Michael Cohen-Trump Tower Moscow Deal: Everything We Know After President's Ex-Lawyer Admits Lying to Congress

President Donald Trump's former personal lawyer and longtime fixer Michael Cohen pleaded guilty on Thursday to lying to Congress about Trump's efforts to open a Trump Tower in Moscow.

Cohen admitted that he had lied about the timeline of negotiations for opening a Trump Tower in Russia, and revealed that negotiations to launch the real estate project were still ongoing as late as June 2016. Trump had been floating the idea of building a Trump Tower Moscow since his first visit to Russia, then a republic in the Soviet Union, in the 1980s, but the project consistently fell through. It is now clear that Trump continued his efforts to build the tower while he was running for president.

Here's what we know about the timeline for the latest attempt to open a Trump Tower in Moscow:

Trump was running for president in late 2015. In October that year, he signed a letter of intent to license his name to a Moscow developer in order to build what he hoped would be the tallest building in the world. He planned to name a spa in the building after his daughter Ivanka.

Michael Cohen, a former personal attorney to President Donald Trump, exits U.S. District Court, in New York on November 29. Trump had been floating the idea of building a Trump Tower Moscow since his first visit to Russia, then a republic in the Soviet Union, in the 1980s. Drew Angerer/Getty Images

Felix Sater, a Russian-American real estate developer who has been linked to the Russian mafia, predicted in November 2015 that he and the Trump Organization would soon celebrate the opening of Trump Tower Moscow, according to multiple media reports and interviews with Trump business insiders. Despite Trump's claims that he barely knew Sater, he has had a longstanding business relationship with the developer, who is believed to have helped numerous Russians and individuals from the former Soviet Union launder ill-gotten funds through Trump's real estate projects. Sater and Cohen have known each other since high school.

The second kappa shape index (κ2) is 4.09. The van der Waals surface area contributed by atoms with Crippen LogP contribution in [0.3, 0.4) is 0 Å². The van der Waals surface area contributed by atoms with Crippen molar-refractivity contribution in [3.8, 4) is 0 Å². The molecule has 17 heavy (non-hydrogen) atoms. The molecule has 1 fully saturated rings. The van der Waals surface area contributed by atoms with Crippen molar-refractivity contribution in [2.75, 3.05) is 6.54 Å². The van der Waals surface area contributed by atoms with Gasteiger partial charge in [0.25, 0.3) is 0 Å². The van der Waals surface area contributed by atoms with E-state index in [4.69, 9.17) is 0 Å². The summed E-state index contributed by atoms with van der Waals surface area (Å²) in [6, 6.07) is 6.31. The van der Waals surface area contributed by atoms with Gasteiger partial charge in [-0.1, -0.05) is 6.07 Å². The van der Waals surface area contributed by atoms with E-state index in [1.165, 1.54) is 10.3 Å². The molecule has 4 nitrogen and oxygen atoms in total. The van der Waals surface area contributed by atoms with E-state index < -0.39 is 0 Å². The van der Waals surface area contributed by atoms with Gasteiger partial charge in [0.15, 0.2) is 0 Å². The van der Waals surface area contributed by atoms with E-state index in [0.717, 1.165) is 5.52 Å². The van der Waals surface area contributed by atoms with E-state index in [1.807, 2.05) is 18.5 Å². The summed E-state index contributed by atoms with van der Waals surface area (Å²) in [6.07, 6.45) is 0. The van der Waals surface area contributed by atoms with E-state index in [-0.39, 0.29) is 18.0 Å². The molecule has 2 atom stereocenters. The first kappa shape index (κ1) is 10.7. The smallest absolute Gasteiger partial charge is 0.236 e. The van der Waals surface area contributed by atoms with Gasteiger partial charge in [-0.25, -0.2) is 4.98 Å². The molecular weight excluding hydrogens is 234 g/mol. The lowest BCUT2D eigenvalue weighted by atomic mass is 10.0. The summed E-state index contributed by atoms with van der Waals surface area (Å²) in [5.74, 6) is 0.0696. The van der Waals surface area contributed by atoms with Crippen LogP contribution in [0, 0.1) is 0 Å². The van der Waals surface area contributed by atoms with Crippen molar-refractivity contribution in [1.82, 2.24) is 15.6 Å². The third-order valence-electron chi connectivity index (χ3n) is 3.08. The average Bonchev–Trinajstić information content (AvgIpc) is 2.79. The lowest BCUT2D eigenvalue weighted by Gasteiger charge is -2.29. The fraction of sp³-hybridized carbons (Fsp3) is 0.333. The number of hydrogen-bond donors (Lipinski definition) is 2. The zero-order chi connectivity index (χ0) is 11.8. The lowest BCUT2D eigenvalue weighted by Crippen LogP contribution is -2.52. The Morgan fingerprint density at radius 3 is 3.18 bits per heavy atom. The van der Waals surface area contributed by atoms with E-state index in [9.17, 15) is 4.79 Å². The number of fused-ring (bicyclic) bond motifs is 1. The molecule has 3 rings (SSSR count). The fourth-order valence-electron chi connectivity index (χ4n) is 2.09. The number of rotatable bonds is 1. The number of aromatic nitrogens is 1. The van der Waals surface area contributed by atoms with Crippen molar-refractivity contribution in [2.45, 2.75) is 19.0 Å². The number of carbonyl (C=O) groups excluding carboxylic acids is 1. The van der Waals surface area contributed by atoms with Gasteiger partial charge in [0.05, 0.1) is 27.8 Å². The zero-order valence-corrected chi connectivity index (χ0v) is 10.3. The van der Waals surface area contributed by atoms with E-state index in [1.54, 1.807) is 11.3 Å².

Cohen also allegedly received a proposal about a Trump Tower Moscow project in 2015 from a wealthy Russian named Sergei Gordeev, who was once in the Russian government's upper house of parliament, according to reports.

In January 2016, Cohen emailed Kremlin spokesman Dmitry Peskov claiming that the Trump Tower Moscow project was stalled and asking for the Russian government's assistance to move the project forward. Peskov and Cohen both claim that he never received a response.

Cohen had previously claimed that all efforts to open a Trump Tower in Moscow were abandoned after the failed email plea in January. In his testimony in front of the Senate Intelligence Committee in September, Cohen said that the "rejected proposal" to build a Trump property in Moscow "was terminated in January of 2016, which occurred before the Iowa caucus and months before the very first primary." Cohen has now admitted that was not accurate.

Cohen reportedly received emails weeks before the Republican National Convention in July 2016 inviting him to Russia's annual St. Petersburg International Economic Forum, which would be attended by members of the Russian government and other financial power players, including President Vladimir Putin. Cohen had said he declined the invitation because it would interfere with his plans for the Republican convention. Sater was allegedly behind the invitation.

During the convention, Sater and people connected to Cohen allegedly helped influence a pro-Russian policy proposal that watered down U.S. support for Russia's neighbor Ukraine, according to experts.

"What's important to note is the quid pro quo involving the RNC [Republican National Committee] platform regarding America's support for Ukraine and a connection to the interference in elections and Trump Tower Moscow. Michael Cohen's brother's deceased father-in-law Alex Oronov, along with Felix Sater, were involved in putting together the Pro-Putin Ukrainian peace plan that was supposed to be delivered to [former Trump national security adviser] Michael Flynn," Olga Lautman, an investigative reporter who spent three years tracking ties between the Russian mafia and Trump's associates, told Newsweek.

"It's also important to note that Felix Sater worked with Trump for over a decade and bragged about his influence with high-level Russian officials, and even noted that during a 2006 Moscow trip he escorted Trump's kids around Moscow, resulting in Ivanka Trump spinning on Putin's chair," Lautman added.

In August, Cohen pleaded guilty to eight felonies, including five counts of tax evasion, one count of bank fraud and two counts of campaign finance violations involving hush money paid to women who claimed to have affairs with Trump. He has since been cooperating with the special counsel, who is investigating whether the Trump campaign colluded with Russia to influence the outcome of the 2016 election.

On Thursday, Trump called Cohen a "weak" and "not very smart" person who is lying to get a reduced sentence.